Falmouth lifeguard Kelly O’Neil saved a life on July 7, and this past Monday, the Falmouth Board of Selectmen recognized her and other members of the beach department for it.
This week, Ms. O’Neil recalled details of the save.
It was late in the afternoon on a Sunday. “We pack up at 4:45,” Ms. O’Neil said, so her shift was drawing to a close.
Ms. O’Neill has been a lifeguard for four summers, but a swimmer since she could walk.
She saw a man out in the water doing the backstroke. Even from a distance, Ms. O’Neil, who teaches swim lessons in addition to her lifeguard duties, thought his stroke seemed off. His arms were not making full 180-degree motions as they should have been for that stroke.
She decided to take the rescue board out to see if he was all right.
“Older swimmers get fatigued,” she said. It was high tide, and he was pretty far out from shore.
She started paddling out toward him. It was then that he really began struggling, she said.
“I was screaming, ‘Sir, sir’...He just started sinking,” she said.
Ms. O’Neil sprang into action, blowing three times on her whistle to notify surrounding lifeguards of the emergency.
The only other lifeguard at the stands was a rookie, with a week and a half on the job, Ms. O’Neil said. No other lifeguards were in sight.
“I was like, I have no choice but to swim this guy in,” she said.
This was not Ms. O’Neil’s first save. Ms. O’Neil rescued what she called an “active drowner” her first summer on the job. The person was fine immediately after being rescued. She remembers people clapping and getting free ice cream.
This time was different.
By the time she reached the man, he was blue. She could not feel a pulse.
“I just was completely terrified in the moment,” she recalled.
A woman swimming nearby had heard Ms. O’Neil blow her whistle three times—a universal signal for “emergency.” She swam over and offered to help. Ms. O’Neil gave the woman her rescue board, so she could grab the man and swim him in to shore.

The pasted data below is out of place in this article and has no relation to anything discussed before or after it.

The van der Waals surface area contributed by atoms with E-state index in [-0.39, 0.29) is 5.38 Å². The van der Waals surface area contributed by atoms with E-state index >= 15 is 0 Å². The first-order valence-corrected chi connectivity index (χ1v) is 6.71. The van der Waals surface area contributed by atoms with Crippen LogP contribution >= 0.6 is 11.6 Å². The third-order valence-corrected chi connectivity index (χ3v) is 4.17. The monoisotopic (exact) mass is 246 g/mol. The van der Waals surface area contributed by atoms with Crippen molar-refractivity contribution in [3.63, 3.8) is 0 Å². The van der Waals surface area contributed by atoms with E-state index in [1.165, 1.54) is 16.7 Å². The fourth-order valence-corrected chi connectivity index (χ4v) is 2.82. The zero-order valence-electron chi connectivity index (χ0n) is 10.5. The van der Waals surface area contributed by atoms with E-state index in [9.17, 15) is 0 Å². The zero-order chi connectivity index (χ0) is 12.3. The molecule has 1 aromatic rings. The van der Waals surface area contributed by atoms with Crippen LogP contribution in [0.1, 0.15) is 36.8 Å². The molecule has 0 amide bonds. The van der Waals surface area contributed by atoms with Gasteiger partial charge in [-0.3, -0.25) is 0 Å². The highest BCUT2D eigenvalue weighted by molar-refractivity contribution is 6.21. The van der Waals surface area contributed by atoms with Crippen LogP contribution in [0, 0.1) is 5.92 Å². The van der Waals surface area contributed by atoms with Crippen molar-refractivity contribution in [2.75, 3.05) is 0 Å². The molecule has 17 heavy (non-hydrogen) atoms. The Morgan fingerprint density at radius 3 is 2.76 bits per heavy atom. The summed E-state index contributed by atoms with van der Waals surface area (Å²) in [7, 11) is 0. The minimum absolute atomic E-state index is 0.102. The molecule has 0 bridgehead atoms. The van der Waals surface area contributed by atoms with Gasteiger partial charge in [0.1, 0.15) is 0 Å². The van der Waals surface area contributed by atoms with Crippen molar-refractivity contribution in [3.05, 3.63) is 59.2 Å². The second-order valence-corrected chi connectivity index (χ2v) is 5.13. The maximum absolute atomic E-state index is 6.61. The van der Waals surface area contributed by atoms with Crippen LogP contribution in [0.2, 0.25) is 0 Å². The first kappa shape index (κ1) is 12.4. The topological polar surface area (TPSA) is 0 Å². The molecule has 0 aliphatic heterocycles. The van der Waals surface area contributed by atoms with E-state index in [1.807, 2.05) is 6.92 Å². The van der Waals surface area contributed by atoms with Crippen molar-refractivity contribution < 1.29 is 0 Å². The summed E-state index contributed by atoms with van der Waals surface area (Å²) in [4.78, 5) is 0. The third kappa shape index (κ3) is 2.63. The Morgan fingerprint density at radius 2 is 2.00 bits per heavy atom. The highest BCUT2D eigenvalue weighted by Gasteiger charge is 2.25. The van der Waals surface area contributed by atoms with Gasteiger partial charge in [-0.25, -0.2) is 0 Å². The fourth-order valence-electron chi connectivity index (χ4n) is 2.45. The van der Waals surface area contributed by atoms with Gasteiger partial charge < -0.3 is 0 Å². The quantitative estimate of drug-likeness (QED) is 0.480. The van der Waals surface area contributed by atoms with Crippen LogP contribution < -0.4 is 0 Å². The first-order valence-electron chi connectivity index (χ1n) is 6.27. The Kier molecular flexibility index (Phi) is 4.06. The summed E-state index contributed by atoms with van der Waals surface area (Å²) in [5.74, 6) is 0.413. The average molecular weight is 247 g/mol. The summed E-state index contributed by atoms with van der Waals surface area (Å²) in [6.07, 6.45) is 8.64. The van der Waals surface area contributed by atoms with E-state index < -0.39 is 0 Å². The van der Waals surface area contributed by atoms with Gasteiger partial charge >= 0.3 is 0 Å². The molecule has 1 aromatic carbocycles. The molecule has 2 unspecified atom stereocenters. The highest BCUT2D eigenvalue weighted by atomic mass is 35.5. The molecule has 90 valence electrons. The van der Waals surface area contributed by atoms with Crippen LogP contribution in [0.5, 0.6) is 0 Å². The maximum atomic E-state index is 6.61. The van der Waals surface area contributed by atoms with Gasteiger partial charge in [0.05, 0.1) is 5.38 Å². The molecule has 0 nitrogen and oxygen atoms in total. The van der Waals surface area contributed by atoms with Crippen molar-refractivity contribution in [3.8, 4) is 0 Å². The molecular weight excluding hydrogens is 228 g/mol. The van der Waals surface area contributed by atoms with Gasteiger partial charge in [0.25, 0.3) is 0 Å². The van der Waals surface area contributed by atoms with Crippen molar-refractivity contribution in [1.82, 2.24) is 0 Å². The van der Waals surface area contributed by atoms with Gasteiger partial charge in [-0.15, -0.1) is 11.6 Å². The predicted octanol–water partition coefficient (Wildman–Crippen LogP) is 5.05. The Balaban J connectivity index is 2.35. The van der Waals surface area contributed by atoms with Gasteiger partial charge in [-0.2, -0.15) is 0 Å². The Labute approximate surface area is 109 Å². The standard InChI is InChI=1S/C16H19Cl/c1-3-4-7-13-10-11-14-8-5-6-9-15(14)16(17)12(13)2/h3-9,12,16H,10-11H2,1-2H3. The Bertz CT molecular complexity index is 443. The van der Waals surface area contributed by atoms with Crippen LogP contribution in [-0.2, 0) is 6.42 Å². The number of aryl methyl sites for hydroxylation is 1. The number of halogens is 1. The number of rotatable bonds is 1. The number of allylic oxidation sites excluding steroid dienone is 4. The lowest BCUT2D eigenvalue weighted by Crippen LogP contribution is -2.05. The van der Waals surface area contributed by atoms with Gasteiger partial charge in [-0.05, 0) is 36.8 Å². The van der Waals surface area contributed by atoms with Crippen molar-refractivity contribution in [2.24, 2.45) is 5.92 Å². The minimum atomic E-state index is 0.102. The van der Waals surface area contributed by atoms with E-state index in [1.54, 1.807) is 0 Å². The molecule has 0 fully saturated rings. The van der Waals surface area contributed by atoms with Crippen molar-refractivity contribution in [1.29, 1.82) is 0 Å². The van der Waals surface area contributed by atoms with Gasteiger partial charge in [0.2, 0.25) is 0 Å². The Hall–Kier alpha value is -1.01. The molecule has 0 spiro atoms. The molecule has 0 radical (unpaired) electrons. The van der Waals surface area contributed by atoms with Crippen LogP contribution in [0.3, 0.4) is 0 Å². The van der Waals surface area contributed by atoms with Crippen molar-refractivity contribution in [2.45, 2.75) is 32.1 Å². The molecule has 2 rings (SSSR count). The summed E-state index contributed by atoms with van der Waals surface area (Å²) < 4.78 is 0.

Adrenaline kicked in, and Ms. O’Neil strained every muscle pulling the man to shore safely.
By the time she got close, a crowd had gathered. Onlookers helped her safely lift the man onto her rescue board, now beached in the sand, half in, half out of the water.
The rookie lifeguard, Owen Venturelli, kept watch over the beach and alerted emergency services. Another lifeguard, Robert Libertini, helped patrol the beach as well.
A nurse practitioner and a doctor from a nearby club took turns doing chest compressions on the man. They attached an auto defibrillator to the man but it advised against shocking him, suggesting it was not a heart condition that had led to the incident.
Falmouth Fire Rescue personnel arrived in minutes. Ms. O’Neil helped them move the man from the rescue board to a gurney and gave him oxygen.
“All of a sudden you just saw a tiny breath come out,” she said. His pulse began to gain strength and his eyes were responsive, she said.
Ms. O’Neil recalled collapsing onto the beach after emergency services took him away. She pulled a muscle in her back during the rescue, only noticing that once the adrenaline wore off. She said she has since made a fast and full recovery.
Ms. O’Neil called the hospital a few hours later for an update on the man’s condition. That was the last time she heard of him until about two weeks after the incident.
James D. Condon and his wife, Carolyn Condon, showed up during her shift on Chapoquoit Beach. Ms. O’Neil did not recognize Mr. Condon. The rescue had happened so fast.
They were there to thank her.
On Monday night, the Falmouth Board of Selectmen recognized Ms. O’Neil, beach department staff, and other Falmouth lifeguards. She spoke about the rescue along with Mr. Condon and Beach Superintendent Bruce Mogardo.
Mr. Condon praised everyone who arrived on the scene to help.
“Everybody did everything right, but the key thing was [Ms. O’Neil] had to do it first,” he said.
Megan English Braga, chairwoman of the board of selectmen, thanked the lifeguards for their dedication.
“We don’t always see things that rise to this level, but every day I know that you’re out there and really being preventative… looking for those things that could become more dangerous. So thank you so much,” she said.
Ms. O’Neil is a rising sophomore at Elon University in North Carolina. She said she plans to return to Falmouth next year for her fifth summer watching the waves.